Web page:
Wild and Wide Open

Servicing was the story of the year in the mortgage industry last year, and it is equally important so far this year. While the originations market has achieved some stability through government intervention, servicing remains a wild and wide-open niche that servicers must navigate with care.

That's because for all the foreclosures that have gone through the pipeline in the last two years, many, many more remain to be done before a normal market can resume. And the success of the government's aggressive loan modification and refinancing programs remain up in the air, with only a few thousand permanent modifications on the books after almost a year of effort.

But it's not just hard times in the servicing sector. There are also remarkable opportunities to profit. Managing real estate-owned, short sales, servicing software, recruiting the thousands of new servicers required to handle the deluge of distressed loans (many of them former originators) are just a few of the expanding areas in the business.

All of these things will be on display at SourceMedia's 4th annual Mortgage Servicing Conference, to be held April 8-9 in Dallas, which we are sponsoring and chairing. The show has assembled the top lenders and vendors to talk about servicing essentials.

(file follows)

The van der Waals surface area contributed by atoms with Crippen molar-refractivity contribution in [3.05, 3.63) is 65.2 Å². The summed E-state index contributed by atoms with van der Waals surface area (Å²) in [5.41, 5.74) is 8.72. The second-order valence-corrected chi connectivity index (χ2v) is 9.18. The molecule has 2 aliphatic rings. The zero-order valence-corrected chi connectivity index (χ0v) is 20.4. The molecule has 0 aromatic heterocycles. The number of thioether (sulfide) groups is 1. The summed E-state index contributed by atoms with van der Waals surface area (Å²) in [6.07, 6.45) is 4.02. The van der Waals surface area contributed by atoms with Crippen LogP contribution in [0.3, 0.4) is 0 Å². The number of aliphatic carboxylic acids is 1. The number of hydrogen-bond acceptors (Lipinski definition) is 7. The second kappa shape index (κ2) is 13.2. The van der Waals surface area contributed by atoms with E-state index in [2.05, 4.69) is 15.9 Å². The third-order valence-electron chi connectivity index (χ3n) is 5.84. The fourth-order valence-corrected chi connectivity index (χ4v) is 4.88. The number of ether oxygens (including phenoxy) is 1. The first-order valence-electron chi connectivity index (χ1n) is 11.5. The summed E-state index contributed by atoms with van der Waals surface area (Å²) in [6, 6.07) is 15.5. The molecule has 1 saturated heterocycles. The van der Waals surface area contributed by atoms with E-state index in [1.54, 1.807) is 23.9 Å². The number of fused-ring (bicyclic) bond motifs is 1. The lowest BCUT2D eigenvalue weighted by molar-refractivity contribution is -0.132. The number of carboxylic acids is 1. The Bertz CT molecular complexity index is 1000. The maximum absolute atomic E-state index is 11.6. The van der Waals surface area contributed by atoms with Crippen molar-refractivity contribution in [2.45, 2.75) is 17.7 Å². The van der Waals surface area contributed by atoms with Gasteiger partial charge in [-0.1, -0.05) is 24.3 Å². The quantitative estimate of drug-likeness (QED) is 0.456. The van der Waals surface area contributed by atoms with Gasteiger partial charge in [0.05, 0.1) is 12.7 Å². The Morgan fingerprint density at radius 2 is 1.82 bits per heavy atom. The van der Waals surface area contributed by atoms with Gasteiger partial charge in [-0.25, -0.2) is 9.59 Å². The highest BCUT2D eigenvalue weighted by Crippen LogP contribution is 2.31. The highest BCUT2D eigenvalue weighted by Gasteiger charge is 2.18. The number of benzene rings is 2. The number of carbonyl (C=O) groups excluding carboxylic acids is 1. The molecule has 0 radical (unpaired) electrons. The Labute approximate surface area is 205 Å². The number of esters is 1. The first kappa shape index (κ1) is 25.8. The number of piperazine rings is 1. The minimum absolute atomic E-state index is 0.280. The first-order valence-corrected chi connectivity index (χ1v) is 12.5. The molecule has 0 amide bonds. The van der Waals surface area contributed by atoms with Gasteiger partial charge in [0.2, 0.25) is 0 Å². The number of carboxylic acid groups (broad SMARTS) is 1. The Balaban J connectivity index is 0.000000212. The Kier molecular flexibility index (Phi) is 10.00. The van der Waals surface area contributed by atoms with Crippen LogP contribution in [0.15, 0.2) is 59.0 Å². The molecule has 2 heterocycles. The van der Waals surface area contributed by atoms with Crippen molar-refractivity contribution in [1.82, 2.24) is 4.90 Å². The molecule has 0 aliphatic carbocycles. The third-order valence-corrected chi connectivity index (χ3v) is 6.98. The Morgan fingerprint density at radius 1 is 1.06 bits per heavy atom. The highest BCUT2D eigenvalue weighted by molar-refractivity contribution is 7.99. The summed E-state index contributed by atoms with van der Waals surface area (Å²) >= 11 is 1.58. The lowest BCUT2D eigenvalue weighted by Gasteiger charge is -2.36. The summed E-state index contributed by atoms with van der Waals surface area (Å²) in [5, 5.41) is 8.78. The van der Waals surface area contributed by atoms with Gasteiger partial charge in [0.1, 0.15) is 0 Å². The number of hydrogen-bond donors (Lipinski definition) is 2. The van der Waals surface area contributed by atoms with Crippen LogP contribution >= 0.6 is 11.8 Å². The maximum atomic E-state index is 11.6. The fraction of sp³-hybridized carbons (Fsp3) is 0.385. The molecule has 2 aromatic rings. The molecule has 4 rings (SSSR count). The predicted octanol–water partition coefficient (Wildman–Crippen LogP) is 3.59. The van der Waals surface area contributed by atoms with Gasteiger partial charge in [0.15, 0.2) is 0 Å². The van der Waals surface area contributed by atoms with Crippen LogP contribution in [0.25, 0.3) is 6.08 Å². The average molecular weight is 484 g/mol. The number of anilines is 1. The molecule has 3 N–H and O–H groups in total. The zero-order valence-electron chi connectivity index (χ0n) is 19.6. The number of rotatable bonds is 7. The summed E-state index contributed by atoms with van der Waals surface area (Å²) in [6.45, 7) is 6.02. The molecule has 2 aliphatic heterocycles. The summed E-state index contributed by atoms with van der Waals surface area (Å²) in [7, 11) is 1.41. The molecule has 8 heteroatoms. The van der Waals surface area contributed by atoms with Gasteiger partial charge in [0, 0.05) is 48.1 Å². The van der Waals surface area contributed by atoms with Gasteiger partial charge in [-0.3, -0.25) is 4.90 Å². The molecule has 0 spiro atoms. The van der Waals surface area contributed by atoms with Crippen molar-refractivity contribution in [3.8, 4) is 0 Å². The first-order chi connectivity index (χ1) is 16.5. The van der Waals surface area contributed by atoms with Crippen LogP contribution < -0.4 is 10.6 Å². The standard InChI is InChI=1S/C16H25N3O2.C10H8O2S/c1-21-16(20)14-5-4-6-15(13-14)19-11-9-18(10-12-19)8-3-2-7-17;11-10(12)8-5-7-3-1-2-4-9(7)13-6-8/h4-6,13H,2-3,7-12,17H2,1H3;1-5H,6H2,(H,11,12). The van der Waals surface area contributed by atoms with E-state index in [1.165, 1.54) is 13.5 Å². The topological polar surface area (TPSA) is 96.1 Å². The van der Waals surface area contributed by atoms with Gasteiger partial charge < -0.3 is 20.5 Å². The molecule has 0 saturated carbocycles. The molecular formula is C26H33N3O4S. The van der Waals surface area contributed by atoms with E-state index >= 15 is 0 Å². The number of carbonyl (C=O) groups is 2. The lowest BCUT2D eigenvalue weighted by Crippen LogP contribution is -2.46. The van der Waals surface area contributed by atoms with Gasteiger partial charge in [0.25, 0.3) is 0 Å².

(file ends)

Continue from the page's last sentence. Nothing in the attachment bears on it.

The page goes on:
Loss mitigation in general remains the most important topic for servicers small and large this year. The foreclosure and REO process is usually nothing but a black hole for an institution's balance sheet, and so "bad servicing" must be super-efficient in order to pare back losses resulting from overdues and defaults.

Will 2010 see the rest of the logjam of defaults work its way through the process? Probably not. Next year, though, may see the end of the default bubble if lenders, vendors, customers and the government work together to get it done.

2010 may also see something that hasn't happened in the market for several years. If the Fed raises interest rates to fight inflation (which is inevitable, given the trillions of dollars blasted into the economy by the government), mortgage rates probably will rise as well.

And that will squeeze off refinancings, slow prepayment rates, and make the servicing asset even more valuable than it is now.

That is already happening, although SRPs have come down as the big four servicers (Bank of America, Wells, Chase and Citi) exercise their muscle.

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